On Tuesday, Germany’s constitutional court ruled that gay individuals in a civil partnership may adopt children already adopted by their partners. The court determined that the current ban on “successive adoptions” violated gays and lesbians’ right to equal treatment under the law. (Biological children can already be adopted by same-sex spouses.)
Chancellor Angela Merkel’s Christian Democratic Union government has until July 2014 to revise current adoption laws.
But while England and France have been busy working toward equal marriage for all, Germany has been accused of dragging its feet when it comes to the rights of same-sex couples.
Lawmaker Volker Beck of the opposition Greens said on Tuesday the government was failing in its responsibilities by leaving the constitutional court to tackle issues of gay equality on a case-by-case basis.
“The federal constitutional court has already said in many other cases in the past that there can be no differentiation made between marriage and civil partnerships when there are no good grounds for it,” he told German radio.
While same-sex couples can enter into civil partnerships, those unions don’t enjoy the tax benefits that married heterosexuals do.
But the CDU avoided making any significant statement on the court’s decision: Merkel’s spokesman, Steffen Seibert, simply stated that the government would study the ruling to decide how to best proceed. The CDU has also dodged taking a position on extending tax benefits to gay couples in civil partnerships, again leaving it to the courts. (A ruling on that issue is expected later this year.)
Conservative members of the CDU, like their Republican cousins in the States, want to reserve marriage (and its incumbent perks) for one man and one woman. “Others who feel less strongly are nonetheless worried that supporting the family rights of gays and lesbians would scare off their core voters,” writes Philipp Wittrock in Spiegel:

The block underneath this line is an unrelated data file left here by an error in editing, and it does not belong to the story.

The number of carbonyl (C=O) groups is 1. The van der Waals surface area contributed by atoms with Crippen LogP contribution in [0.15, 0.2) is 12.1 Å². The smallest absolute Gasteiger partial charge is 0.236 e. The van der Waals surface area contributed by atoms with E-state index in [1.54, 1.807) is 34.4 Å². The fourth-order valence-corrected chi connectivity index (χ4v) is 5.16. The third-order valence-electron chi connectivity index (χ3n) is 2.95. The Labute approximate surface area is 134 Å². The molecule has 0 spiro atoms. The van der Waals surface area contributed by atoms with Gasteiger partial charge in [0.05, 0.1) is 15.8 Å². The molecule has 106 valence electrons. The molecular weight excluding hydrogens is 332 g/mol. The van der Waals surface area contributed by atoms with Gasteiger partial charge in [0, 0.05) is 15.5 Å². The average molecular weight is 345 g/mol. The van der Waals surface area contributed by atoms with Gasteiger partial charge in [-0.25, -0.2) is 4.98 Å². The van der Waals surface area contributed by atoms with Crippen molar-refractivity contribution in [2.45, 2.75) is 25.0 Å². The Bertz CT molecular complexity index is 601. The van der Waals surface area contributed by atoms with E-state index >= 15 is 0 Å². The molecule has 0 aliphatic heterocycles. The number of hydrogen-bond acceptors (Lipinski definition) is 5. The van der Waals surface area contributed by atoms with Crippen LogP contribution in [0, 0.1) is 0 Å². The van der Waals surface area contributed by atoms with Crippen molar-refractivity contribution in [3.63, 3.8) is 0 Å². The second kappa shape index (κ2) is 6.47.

As recently as December, a majority of Christian Democrats voted against proposals to change joint tax filing laws for married couples to include tax breaks for same-sex partners. Chancellor Merkel herself has expressed her opposition to such changes.
“I personally want to preserve the privileged tax position of marriages because our constitution envisions marriage and family as being directly related and both are placed under the special protection of the institutional framework,” Merkel told the Bild am Sonntag newspaper in December. “At the same time I think it is correct for us to have provided the same rights in some areas to registered homosexual partnerships as marriage, like in inheritance taxes or in public services law.”
Anything else, she said, deserved a “respectful discussion.”
Right, but if the courts do rule for full marriage equality, how much to you want to bet Merkel will be there to take the credit?
Original photo: Armin Linnartz